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Jerk Ribs (1 of 1)-10

It’s been pretty warm in Atlanta so I’ve already started grilling outdoors because not only do I love cooking outside, I also love the smoky flavor from the charcoal.  I rolled out my grill this weekend and made the best Jerk Pork Ribs using a homemade jerk rub and Smithfield® Extra Tender Back Ribs that I picked up at Walmart.   20160516_090142 20160516_090146Smithfield® Extra Tender Ribs are perfect for the home cook; they are hand trimmed, extra tender and juicy so no matter you level of expertise, you ribs will be impressive.   I love that it has no added steroids or hormones so that’s a big plus! I seasoned the ribs with a dry jerk seasoning rub that I created and let it marinate overnight.Jerk Ribs (1 of 1)-2  There’s no need to boil or precook these ribs in the oven, I cooked it right over the grill and it was tender and packed with flavor.  I know that some people believe that ribs have to be boiled before its grilled because they don’t think that it will be tender enough and it will burn before it’s cooked but that’s not true!  I know that grilling on charcoal can be intimidating because the heat is a bit more difficult to regulate that on a gas grill.  To solve this problem create two zones on the grill – direct heat and indirect heat.  Screenshot_2016-05-13-17-14-14-1-1You can do this by placing all the charcoal on just one side of the grill and leaving the other half with no charcoal underneath.  Having two zones means that if you want the meat in direct contact with the flames, you can place it directly over the charcoal but if the meat is burning, or if there is a flare up, you can move the meat to the other side of the grill where there are no coals.  Jerk Ribs (1 of 1)-13 By moving the meat to the side where it is not in direct contact with the flames will prevent it from burning.  If you are cooking a piece of meat that has a long cooking time, like these ribs, then its best to cook it over indirect heat so that it doesn’t burn before it’s completely cooked.  Now that you have a few tips to help you grill better,  put your grill skills to the test by entering Smithfield® Hog Wild Throwdown where you can win 1 of 2 Ford F-150!  This contest is for both amateur and pro grillers where celebrity pitmasters Tuffy Stone and Moe Cason will judge the contest.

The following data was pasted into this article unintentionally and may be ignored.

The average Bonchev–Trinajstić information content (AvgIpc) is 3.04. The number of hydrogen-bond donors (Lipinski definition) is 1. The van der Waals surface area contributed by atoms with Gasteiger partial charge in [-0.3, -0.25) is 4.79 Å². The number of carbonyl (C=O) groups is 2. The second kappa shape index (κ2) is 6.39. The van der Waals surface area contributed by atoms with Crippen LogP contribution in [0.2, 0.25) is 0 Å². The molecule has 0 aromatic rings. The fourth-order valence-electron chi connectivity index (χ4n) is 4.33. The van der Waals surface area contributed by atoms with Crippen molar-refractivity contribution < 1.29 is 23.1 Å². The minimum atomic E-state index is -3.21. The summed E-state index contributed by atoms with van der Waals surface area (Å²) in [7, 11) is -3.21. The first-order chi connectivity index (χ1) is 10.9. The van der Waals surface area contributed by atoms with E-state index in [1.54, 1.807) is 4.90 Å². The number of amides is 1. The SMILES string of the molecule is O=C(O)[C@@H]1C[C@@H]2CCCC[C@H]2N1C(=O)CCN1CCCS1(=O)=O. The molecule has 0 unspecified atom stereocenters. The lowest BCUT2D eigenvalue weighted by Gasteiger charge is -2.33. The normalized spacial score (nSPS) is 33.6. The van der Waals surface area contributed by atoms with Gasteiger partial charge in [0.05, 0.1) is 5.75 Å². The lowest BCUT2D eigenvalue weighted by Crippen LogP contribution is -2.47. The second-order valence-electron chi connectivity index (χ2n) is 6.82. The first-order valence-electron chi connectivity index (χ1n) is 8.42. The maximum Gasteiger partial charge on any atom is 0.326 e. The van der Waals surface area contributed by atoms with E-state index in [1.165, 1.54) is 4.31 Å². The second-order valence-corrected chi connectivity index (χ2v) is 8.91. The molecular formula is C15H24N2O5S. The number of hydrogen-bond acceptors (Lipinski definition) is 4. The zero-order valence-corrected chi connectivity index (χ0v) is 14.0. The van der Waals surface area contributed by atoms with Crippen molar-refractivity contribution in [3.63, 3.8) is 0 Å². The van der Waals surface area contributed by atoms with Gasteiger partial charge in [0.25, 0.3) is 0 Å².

Jerk Pork Ribs

1 rack pork ribs

3 tbsp garlic powder

1 ½ tsp allspice

1 tsp black pepper

1 tsp cayenne pepper

3 tsp dried thyme

½ tsp red pepper flakes

¼ tsp nutmeg

1 tbsp brown sugar

½ tsp cinnamon

1 ½ tsp salt

To prepare the ribs, flip it over on the remove the thin membrane from the back of the ribs by using a small knife on one end to life it, then peel it back.  Prepare the dry jerk rub by mixing all the spices and herbs together in a small bowl then rub both sides of the ribs with the seasoning mix.  Press into the meat so that it stick then cover with foil and refrigerate overnight.  Remove the ribs from the fridge and let stand at room temperature for 30 minutes before grilling.  Prepare grill; when the grill has reached 400 degrees, remove the ribs from the foil and place directly on the grill and all it to cook using indirect heat for 2 hours.  The meat should be tender and a deep brown color.  Remove from the grill and allow to rest for 15 minutes before serving.